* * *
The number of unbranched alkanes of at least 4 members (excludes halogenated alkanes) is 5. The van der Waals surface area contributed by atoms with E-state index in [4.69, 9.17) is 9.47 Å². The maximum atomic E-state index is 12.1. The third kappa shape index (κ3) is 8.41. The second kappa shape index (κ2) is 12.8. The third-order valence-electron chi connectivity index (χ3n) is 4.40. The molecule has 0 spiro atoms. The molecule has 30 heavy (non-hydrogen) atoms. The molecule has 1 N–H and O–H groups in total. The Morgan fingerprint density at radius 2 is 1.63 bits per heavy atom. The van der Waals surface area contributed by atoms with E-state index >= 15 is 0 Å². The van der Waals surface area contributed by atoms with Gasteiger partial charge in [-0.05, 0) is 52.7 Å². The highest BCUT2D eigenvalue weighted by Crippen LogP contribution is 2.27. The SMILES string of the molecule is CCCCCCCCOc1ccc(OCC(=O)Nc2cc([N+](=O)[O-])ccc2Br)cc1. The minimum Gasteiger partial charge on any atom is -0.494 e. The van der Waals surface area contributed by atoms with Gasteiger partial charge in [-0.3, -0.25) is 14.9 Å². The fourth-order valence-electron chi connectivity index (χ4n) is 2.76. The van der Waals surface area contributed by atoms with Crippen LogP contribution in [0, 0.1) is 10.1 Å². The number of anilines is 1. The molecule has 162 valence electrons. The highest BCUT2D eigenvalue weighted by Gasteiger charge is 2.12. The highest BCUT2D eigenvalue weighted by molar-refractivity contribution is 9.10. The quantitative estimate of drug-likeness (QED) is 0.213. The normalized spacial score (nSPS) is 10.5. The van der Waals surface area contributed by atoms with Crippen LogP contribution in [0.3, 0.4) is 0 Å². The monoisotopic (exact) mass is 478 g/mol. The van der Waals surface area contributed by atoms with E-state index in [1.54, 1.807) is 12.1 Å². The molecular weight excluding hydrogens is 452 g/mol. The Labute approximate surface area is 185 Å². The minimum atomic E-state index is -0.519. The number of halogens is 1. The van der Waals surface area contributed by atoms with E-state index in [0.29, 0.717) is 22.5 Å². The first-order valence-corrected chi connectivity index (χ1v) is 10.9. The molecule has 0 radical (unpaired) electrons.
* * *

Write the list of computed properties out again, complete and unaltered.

The number of unbranched alkanes of at least 4 members (excludes halogenated alkanes) is 5. The van der Waals surface area contributed by atoms with E-state index in [4.69, 9.17) is 9.47 Å². The maximum atomic E-state index is 12.1. The third kappa shape index (κ3) is 8.41. The second kappa shape index (κ2) is 12.8. The third-order valence-electron chi connectivity index (χ3n) is 4.40. The molecule has 0 spiro atoms. The molecule has 30 heavy (non-hydrogen) atoms. The molecule has 1 N–H and O–H groups in total. The Morgan fingerprint density at radius 2 is 1.63 bits per heavy atom. The van der Waals surface area contributed by atoms with E-state index >= 15 is 0 Å². The van der Waals surface area contributed by atoms with Gasteiger partial charge in [-0.05, 0) is 52.7 Å². The highest BCUT2D eigenvalue weighted by Crippen LogP contribution is 2.27. The SMILES string of the molecule is CCCCCCCCOc1ccc(OCC(=O)Nc2cc([N+](=O)[O-])ccc2Br)cc1. The minimum Gasteiger partial charge on any atom is -0.494 e. The van der Waals surface area contributed by atoms with Gasteiger partial charge in [-0.3, -0.25) is 14.9 Å². The fourth-order valence-electron chi connectivity index (χ4n) is 2.76. The van der Waals surface area contributed by atoms with Crippen LogP contribution in [0, 0.1) is 10.1 Å². The number of anilines is 1. The molecule has 162 valence electrons. The highest BCUT2D eigenvalue weighted by Gasteiger charge is 2.12. The highest BCUT2D eigenvalue weighted by molar-refractivity contribution is 9.10. The quantitative estimate of drug-likeness (QED) is 0.213. The normalized spacial score (nSPS) is 10.5. The van der Waals surface area contributed by atoms with Crippen LogP contribution in [0.3, 0.4) is 0 Å². The monoisotopic (exact) mass is 478 g/mol. The van der Waals surface area contributed by atoms with E-state index in [1.54, 1.807) is 12.1 Å². The molecular weight excluding hydrogens is 452 g/mol. The Labute approximate surface area is 185 Å². The minimum atomic E-state index is -0.519. The number of halogens is 1. The van der Waals surface area contributed by atoms with E-state index in [0.29, 0.717) is 22.5 Å². The first-order valence-corrected chi connectivity index (χ1v) is 10.9. The molecule has 0 radical (unpaired) electrons.